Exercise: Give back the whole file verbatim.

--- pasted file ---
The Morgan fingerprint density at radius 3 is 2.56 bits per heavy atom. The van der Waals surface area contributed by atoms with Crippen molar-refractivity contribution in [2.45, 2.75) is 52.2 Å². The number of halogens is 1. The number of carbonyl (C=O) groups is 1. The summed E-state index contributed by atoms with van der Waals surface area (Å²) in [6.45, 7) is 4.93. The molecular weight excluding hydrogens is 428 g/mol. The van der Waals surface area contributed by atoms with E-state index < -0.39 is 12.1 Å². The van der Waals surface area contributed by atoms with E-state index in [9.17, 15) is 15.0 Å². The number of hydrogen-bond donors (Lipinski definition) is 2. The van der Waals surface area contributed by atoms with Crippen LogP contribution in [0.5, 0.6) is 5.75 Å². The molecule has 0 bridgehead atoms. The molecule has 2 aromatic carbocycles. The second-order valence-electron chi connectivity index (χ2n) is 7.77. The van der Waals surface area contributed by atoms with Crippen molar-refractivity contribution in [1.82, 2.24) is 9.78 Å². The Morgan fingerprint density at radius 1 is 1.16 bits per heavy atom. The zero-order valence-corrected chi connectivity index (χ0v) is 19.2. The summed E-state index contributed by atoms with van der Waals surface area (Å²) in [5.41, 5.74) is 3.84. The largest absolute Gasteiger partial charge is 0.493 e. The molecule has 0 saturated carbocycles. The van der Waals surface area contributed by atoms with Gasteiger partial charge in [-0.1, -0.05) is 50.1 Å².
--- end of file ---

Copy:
The Morgan fingerprint density at radius 3 is 2.56 bits per heavy atom. The van der Waals surface area contributed by atoms with Crippen molar-refractivity contribution in [2.45, 2.75) is 52.2 Å². The number of halogens is 1. The number of carbonyl (C=O) groups is 1. The summed E-state index contributed by atoms with van der Waals surface area (Å²) in [6.45, 7) is 4.93. The molecular weight excluding hydrogens is 428 g/mol. The van der Waals surface area contributed by atoms with E-state index < -0.39 is 12.1 Å². The van der Waals surface area contributed by atoms with E-state index in [9.17, 15) is 15.0 Å². The number of hydrogen-bond donors (Lipinski definition) is 2. The van der Waals surface area contributed by atoms with Crippen LogP contribution in [0.5, 0.6) is 5.75 Å². The molecule has 0 bridgehead atoms. The molecule has 2 aromatic carbocycles. The second-order valence-electron chi connectivity index (χ2n) is 7.77. The van der Waals surface area contributed by atoms with Crippen molar-refractivity contribution in [1.82, 2.24) is 9.78 Å². The Morgan fingerprint density at radius 1 is 1.16 bits per heavy atom. The zero-order valence-corrected chi connectivity index (χ0v) is 19.2. The summed E-state index contributed by atoms with van der Waals surface area (Å²) in [5.41, 5.74) is 3.84. The largest absolute Gasteiger partial charge is 0.493 e. The molecule has 0 saturated carbocycles. The van der Waals surface area contributed by atoms with Gasteiger partial charge in [-0.1, -0.05) is 50.1 Å².